Dyslexia, a common learning disability that affects language processing, can present unique challenges in a child’s educational experience. Recognizing the signs of dyslexia early on is crucial for providing the necessary support to help the child thrive.
Before School Age
The average age for speech and language development in most children is around age 2, but some children may have delayed speech. If your child has trouble forming words correctly, they may have dyslexia. In some cases, a child may not talk until a later age.
Other early warning signs of dyslexia include issues with memory. Your child may struggle with numbers, colors, and nursery rhymes. They may even face challenges with words that sound similar. This means they may face challenges in confusing the meaning of words that sound alike.
During the early school years, symptoms of dyslexia could present as reading well below grade level. Students may have trouble processing the information or could read words backward. In other cases, it’s not unusual for your child to have learning or communication difficulties in the classroom.
Problems with information processing may impact your child’s ability to retain information. Your child might struggle with remembering answers to questions during class or on a test. If these symptoms persist, it’s time to talk to a doctor.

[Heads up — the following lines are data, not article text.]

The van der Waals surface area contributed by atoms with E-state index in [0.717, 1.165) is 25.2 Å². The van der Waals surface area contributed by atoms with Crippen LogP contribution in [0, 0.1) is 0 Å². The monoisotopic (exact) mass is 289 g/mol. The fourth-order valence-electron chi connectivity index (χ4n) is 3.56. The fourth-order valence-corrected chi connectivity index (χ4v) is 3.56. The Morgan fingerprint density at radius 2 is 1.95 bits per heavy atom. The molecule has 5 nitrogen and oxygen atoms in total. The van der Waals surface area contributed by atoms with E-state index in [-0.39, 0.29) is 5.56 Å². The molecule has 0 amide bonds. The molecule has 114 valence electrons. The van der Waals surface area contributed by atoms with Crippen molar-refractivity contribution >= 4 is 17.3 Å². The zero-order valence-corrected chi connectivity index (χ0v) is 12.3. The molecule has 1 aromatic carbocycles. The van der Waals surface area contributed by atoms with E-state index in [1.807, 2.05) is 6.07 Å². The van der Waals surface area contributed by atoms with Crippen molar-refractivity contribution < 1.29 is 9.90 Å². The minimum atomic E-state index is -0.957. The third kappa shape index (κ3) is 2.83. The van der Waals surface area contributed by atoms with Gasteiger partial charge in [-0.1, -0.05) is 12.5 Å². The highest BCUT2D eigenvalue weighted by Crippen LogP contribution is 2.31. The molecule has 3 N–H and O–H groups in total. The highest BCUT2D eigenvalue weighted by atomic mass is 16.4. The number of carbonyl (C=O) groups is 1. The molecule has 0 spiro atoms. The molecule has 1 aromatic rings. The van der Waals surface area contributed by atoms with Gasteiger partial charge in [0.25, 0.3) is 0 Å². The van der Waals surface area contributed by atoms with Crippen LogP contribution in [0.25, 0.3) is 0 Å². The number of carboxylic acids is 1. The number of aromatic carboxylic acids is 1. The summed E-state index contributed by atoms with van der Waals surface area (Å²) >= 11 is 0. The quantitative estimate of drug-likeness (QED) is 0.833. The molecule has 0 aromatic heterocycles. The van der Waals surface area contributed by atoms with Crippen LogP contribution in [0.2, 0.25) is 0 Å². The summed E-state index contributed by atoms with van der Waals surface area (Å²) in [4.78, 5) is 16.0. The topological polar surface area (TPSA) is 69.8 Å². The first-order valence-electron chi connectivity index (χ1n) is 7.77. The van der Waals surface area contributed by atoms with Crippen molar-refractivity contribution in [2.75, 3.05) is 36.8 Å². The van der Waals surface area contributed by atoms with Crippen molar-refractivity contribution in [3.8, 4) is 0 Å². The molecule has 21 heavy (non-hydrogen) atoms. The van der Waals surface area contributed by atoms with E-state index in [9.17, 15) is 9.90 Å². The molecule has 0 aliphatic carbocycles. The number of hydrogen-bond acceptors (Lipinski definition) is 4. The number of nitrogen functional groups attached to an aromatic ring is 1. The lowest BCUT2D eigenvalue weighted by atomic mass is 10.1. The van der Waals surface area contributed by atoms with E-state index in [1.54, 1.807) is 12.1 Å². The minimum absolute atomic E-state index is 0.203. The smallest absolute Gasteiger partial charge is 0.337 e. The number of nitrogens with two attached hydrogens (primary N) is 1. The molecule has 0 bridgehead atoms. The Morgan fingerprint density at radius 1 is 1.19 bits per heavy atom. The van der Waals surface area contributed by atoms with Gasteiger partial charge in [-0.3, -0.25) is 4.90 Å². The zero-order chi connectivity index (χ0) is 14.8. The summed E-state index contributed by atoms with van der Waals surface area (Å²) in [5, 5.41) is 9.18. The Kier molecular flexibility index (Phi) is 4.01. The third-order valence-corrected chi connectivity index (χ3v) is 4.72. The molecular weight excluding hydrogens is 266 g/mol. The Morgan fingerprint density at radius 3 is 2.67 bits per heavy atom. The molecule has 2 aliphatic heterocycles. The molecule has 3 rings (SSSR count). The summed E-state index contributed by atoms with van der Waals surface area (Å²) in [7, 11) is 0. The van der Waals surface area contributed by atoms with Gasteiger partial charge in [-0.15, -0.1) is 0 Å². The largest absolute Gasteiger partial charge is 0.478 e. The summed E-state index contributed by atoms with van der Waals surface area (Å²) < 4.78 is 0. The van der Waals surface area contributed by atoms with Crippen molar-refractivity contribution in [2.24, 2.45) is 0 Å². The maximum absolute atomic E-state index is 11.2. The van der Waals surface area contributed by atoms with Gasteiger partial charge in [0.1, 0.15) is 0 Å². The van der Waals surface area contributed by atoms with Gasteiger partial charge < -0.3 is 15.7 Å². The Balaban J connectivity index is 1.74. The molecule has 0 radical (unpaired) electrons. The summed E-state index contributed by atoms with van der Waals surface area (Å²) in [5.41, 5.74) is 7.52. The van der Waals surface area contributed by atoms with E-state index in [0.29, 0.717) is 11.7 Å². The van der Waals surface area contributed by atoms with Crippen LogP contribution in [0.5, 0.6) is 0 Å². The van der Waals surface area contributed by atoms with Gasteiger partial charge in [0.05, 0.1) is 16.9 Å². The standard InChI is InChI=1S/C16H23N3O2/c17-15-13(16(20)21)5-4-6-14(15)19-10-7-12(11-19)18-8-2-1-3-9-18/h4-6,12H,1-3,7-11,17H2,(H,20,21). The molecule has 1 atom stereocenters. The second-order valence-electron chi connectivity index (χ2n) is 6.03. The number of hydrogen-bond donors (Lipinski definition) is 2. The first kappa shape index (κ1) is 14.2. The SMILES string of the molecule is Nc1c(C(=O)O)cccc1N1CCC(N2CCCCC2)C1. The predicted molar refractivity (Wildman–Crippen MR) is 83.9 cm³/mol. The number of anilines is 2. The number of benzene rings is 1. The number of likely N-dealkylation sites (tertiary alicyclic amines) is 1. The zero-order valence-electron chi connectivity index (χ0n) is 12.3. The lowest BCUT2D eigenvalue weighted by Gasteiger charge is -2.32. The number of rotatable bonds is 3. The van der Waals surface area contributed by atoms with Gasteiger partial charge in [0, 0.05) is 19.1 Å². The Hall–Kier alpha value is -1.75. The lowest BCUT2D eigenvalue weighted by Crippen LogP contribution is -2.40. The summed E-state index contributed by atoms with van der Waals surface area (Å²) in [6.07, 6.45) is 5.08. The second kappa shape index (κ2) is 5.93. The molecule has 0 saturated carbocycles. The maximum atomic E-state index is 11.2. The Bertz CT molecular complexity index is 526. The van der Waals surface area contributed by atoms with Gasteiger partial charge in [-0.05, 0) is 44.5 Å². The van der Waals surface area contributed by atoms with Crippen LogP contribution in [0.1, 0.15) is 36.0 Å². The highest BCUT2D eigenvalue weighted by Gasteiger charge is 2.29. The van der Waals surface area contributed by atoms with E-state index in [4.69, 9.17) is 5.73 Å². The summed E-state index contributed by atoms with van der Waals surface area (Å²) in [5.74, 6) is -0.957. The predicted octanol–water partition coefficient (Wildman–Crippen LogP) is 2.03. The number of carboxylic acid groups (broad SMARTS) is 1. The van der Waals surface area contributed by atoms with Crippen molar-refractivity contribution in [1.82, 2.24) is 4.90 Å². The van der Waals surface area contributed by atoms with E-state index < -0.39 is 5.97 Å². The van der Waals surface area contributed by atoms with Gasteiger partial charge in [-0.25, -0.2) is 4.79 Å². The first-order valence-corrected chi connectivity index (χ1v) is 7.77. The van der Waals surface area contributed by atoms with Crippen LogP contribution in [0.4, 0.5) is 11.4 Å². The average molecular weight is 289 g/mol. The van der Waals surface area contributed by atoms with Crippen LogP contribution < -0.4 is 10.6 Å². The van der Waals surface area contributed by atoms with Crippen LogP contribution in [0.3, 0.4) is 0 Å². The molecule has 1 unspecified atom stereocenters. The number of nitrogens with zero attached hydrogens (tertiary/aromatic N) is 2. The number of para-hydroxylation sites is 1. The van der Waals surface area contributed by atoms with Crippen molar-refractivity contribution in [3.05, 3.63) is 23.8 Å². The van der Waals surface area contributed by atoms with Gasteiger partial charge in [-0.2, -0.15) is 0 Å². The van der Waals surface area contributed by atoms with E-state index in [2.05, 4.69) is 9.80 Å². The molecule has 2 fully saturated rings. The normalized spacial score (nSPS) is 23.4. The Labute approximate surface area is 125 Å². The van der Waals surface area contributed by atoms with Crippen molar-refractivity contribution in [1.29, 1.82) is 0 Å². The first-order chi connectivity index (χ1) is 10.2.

Adolescence and Early Adulthood
Symptoms that persist into adolescence and beyond are similar to what young children experience. Memory, word retrieval, and problems with reading are not uncommon with teens and young adults who have dyslexia.
Your teen may have trouble with the main idea of a story or general conversation. Writing essays or giving a synopsis is a struggle during the later phases. Working memory problems could impact your teenager’s ability to learn languages. Your teen may also struggle with finishing tests in the allotted time.
Emotional Impact of Dyslexia on Your Child
It’s not unusual for a child with dyslexia to spend hours laboring over an assignment or task. Due to these difficulties, your child may avoid situations involving reading and writing. They may avoid doing homework and fail to hand in assignments.
Falling behind your peers in anything can take its toll. It is not uncommon for children with dyslexia to also struggle with anger and depression. Low self-esteem may also arise. Your child may face problems with frustration tolerance as they continue to try and tackle tasks in reading and math.
If you think your child may have dyslexia, early accommodation is important. It can help address and prevent further problems that manifest well into adulthood. There are many learning methods and accommodations that can help children with dyslexia, including tutoring, text-to-speech software, audiobooks, speech recognition tools, and extended time on tests and assignments.
Early intervention through educational support and collaborative efforts between parents, teachers, and specialists can create a nurturing environment for the child’s growth and confidence.
This article is meant for educational purposes only and should not be considered a substitute for advice from a qualified medical professional.